Total Eclipse of The Heart

Reminder-Total-Solar-Eclipse-Will-Happen-Today-March-20-476301-2

 

So I’m a little late with this post.  The solar eclipse happened two days ago and I’m first sitting down to write about it now.  Part of the reason for that is time, but I also wanted to do some research.  A quick look at any social media platform will reveal that many people were super-psyched about the eclipse.  And also that just as many were not interested and were sick of hearing about it.  The lead up to the eclipse was, I’ll admit, somewhat annoying.  It was all over the news.  There was a run on eclipse glasses, which resulted in price gouging.  Warnings about eye damage to humans and animals were posted and reposted everywhere.  I planned to go about my day as usual, possibly going out in my backyard at the appointed time (for us in NYC we got 71% coverage at around 2:45pm).  Then “Eclipse Monday” actually came around and I got sucked into the hype. I was glued to my TV.  The Staten Island Advance’s Shane DiMaio went “Facebook Live” with an Eclipse Party that was happening on the campus of the College of Staten Island, both educational and entertaining.  I watched that on my phone while I sat in my backyard waiting for the “big moment.”  What was it that drew me in?  What was the appeal?  Why was I suddenly so excited about the eclipse?  In short, I wanted to feel like I was part of something special.

Our lives are all about connections: social media connections, business connections, family connections, etc..  As an educator, a big part of my job was to help students make connections to abstract ideas and concepts.  This is the learning process.  We take in a new concept by comparing and contrasting it to things we already know; we connect it to other ideas and concepts and incorporate into our own well of knowledge.  The solar eclipse, for many, represented something that they could connect to, something that not everyone everywhere would get to experience.  It was something special.  According to Google, special is defined as, “better, greater, or otherwise different from what is usual.” While we all share the same sky and stars, the eclipse was another way for us to feel special and connected to other viewers.  It may become the new, “Where were you when Kennedy was shot?” Now it will be, “Where did you watch the 2017 Solar Eclipse?”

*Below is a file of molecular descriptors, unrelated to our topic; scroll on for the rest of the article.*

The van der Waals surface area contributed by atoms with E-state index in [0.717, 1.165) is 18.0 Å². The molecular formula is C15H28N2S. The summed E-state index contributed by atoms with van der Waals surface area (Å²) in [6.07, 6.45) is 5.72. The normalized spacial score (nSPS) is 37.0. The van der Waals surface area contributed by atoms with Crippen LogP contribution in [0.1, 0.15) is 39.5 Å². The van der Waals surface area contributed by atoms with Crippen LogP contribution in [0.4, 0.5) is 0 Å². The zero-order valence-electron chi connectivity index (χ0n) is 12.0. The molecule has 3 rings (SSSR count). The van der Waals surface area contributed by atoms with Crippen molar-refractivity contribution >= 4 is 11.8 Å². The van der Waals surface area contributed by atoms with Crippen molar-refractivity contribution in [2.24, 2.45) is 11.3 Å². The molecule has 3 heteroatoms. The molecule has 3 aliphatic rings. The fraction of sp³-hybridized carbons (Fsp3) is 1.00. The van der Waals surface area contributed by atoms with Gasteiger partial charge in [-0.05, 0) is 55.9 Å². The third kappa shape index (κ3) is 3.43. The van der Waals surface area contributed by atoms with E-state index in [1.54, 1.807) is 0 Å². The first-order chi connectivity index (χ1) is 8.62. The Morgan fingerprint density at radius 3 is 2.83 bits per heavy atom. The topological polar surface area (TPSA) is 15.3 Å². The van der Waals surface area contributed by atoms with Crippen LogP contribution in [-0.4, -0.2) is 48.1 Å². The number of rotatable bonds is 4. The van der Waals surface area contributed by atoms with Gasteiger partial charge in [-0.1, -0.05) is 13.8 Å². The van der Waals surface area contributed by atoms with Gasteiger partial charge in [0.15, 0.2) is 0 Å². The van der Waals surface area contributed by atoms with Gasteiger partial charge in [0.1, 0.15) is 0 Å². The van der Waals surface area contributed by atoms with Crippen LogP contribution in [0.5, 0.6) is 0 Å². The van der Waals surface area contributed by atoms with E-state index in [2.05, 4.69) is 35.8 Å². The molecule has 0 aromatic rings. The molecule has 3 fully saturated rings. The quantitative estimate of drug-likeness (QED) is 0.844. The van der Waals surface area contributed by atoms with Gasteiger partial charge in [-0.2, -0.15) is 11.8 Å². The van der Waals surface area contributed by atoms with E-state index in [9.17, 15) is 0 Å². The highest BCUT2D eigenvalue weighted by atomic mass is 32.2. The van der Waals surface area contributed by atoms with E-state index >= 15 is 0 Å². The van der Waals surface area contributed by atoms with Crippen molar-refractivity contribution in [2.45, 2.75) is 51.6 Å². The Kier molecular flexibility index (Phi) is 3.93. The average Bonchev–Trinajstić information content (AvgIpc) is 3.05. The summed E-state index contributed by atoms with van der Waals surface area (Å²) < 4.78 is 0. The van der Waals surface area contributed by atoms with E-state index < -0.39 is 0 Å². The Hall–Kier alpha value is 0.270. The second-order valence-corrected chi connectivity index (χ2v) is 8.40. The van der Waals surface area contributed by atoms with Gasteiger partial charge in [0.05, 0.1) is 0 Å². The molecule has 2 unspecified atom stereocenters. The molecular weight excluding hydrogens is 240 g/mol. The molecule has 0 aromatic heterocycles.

Then I asked myself, why is it so important for human beings to feel special?  I think it basically boils down to wanting to feel like we are important, like we matter.  This happens when you receive recognition for a talent or achievement.  See my post about participation awards here.  But it also happens in relationships, both romantic and platonic.  My cousin Christine and I have a special relationship.  Those of you who have watched Grey’s Anatomy will understand what I mean when I say Christine is “my person.”  We are connected not only by blood, but by similar experiences.  It is a connection that only we share together.  It is different from usual friendships.  It’s special.

Feeling special is even more important in romantic relationships.  The connection that romantic partners share is different than that which they share with anyone else.   Very attached partners often describe this special connection as one that occurs on various “levels,” and when they feel this connection on multiple levels, the more special the relationship feels.  My readers who watch Friends will surely remember Phoebe describing that type of specialness and connection with lobsters when she assures Ross that he and Rachel will eventually end up together because “she’s your lobster.”  Who wouldn’t want to feel that close and connected to their partner? That’s what makes their relationship different from anyone else’s, that’s what makes it so special.

I seem to have taken the long way around, but this is why I became so excited and mesmerized by Monday’s eclipse: it allowed me to feel connected to something special.  And to me, that was awesome.

A Letter to My 16 Year Old Self

My Dearest 16 year old Andreana,

Sixteen can be such a wonderful age, full of excitement and new-found maturity, but can

IMG_4073

Me, age 16